"On the next day, no one died - Digital Revolution, Health and (i)mortality" was the title of his captivating speach, starting on the Pale Blue Dot (taken on Feb 1990 by Voyager 1), Professor Cordeiro led the audience on a trip about our past, our present and our (possible) future and on how the exact same incredible technology developments can impact, in a myriad of forms, both positively and negatively in humanity.
Far is the old discussion of "strong vs weak artificial intelligence" - just consider that as a minimum, an AI system must be able to reproduce (mimic) aspects of human intelligence (human cognitive functions) and you will find that is the current state-of-the-art; AI (agents) are now designed to perform specific tasks such as speech recognition, natural language processing, facial recognition, internet searches, driving a car, etc... This "specific domain AI" allows "machines" to outperform humans at whatever specific task one can imagine; playing chess, Jeopardy or GO are examples that allow us to foresee applications of current AI systems and from personal assistants (like SIRI), to solving equations or self-driving cars, AI is progressing rapidly, encompassing a wide range of capabilities, from Google search algorithms to IBM’s Watson features and to autonomous weapons.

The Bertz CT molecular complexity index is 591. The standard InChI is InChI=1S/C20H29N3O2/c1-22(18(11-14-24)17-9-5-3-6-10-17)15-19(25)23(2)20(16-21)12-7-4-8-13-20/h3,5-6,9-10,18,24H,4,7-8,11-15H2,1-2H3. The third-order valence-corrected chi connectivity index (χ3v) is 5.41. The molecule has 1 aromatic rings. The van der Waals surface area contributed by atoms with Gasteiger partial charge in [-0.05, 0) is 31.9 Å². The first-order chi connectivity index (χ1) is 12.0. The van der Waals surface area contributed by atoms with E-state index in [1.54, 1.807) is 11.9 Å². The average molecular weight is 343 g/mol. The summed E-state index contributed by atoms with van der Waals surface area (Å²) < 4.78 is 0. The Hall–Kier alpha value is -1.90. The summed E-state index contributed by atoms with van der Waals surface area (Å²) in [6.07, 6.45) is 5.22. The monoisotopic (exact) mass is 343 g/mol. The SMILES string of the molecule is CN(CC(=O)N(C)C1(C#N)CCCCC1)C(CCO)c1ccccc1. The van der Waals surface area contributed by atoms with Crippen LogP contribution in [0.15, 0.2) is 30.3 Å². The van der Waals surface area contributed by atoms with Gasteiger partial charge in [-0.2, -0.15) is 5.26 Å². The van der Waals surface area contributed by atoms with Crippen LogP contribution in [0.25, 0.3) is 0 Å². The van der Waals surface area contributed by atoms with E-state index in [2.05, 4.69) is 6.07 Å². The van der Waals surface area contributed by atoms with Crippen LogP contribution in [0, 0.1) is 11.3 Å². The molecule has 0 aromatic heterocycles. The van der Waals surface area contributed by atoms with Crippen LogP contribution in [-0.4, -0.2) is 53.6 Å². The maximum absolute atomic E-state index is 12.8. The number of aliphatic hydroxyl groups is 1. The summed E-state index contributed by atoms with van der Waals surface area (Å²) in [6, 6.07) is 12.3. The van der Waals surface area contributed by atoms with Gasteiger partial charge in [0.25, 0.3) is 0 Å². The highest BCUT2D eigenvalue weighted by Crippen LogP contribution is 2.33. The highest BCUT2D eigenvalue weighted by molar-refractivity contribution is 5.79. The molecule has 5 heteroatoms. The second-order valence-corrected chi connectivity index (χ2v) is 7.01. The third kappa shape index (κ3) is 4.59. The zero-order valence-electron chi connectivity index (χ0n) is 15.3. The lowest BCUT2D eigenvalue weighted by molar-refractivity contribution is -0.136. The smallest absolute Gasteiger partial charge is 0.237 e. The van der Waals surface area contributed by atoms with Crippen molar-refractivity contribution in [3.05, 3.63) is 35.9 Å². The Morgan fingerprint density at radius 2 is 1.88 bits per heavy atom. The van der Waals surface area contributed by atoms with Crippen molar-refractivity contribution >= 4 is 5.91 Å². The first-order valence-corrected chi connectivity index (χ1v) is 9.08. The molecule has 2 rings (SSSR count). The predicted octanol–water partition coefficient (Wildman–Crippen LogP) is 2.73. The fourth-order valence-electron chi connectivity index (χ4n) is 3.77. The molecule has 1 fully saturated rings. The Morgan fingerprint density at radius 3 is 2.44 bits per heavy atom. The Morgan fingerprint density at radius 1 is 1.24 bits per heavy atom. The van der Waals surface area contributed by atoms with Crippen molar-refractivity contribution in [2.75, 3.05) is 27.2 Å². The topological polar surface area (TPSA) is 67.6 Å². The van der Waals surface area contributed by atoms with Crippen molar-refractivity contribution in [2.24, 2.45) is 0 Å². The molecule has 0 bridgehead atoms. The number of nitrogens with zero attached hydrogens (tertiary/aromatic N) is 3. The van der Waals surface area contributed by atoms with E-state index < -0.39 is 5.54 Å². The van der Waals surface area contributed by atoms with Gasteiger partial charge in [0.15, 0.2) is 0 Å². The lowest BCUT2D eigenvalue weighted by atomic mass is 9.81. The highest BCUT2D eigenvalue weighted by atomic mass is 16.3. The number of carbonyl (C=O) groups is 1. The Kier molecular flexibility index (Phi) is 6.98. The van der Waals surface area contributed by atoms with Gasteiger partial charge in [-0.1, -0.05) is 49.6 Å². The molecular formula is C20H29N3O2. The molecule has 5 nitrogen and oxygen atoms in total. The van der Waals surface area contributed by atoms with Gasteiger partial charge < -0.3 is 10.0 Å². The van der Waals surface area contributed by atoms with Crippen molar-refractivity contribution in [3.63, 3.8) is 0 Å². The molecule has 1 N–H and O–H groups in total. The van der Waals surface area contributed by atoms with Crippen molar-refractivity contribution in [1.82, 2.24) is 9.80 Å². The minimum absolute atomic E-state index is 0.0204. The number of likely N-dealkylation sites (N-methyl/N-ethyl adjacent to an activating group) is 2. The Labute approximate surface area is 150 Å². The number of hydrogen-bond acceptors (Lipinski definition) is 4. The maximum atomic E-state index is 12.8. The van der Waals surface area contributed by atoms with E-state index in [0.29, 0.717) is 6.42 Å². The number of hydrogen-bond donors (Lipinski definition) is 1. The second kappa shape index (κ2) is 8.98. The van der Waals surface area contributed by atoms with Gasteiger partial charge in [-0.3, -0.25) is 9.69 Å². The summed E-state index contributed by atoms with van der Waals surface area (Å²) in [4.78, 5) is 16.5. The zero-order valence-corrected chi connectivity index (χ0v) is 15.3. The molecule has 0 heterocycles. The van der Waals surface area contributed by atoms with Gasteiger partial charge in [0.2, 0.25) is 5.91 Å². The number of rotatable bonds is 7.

Though most people involved in the field of artificial intelligence and cognitive computing are excited about these developments, many worry that without proper planning and reflection advanced AI could destroy humanity; and in more recent years philosophers and ethicists - like Professor Cordeiro - have given a step forward on the sincere and open discussion about the worries of the long-term future of artificial intelligence as its represents fascinating controversies for humanity.
The threat of uncontrolled AI, Sam Harris argues in a recently released TED Talk, is one of the most pressing issues of our time. Yet most people “seem unable to marshal an appropriate emotional response to the dangers that lie ahead.” Harris explains that one only needs to accept three basic assumptions to recognize the inevitability of superintelligent AI:
- Intelligence is a product of information processing in physical systems.
- We will continue to improve our intelligent machines.
- We do not stand on the peak of intelligence or anywhere near it.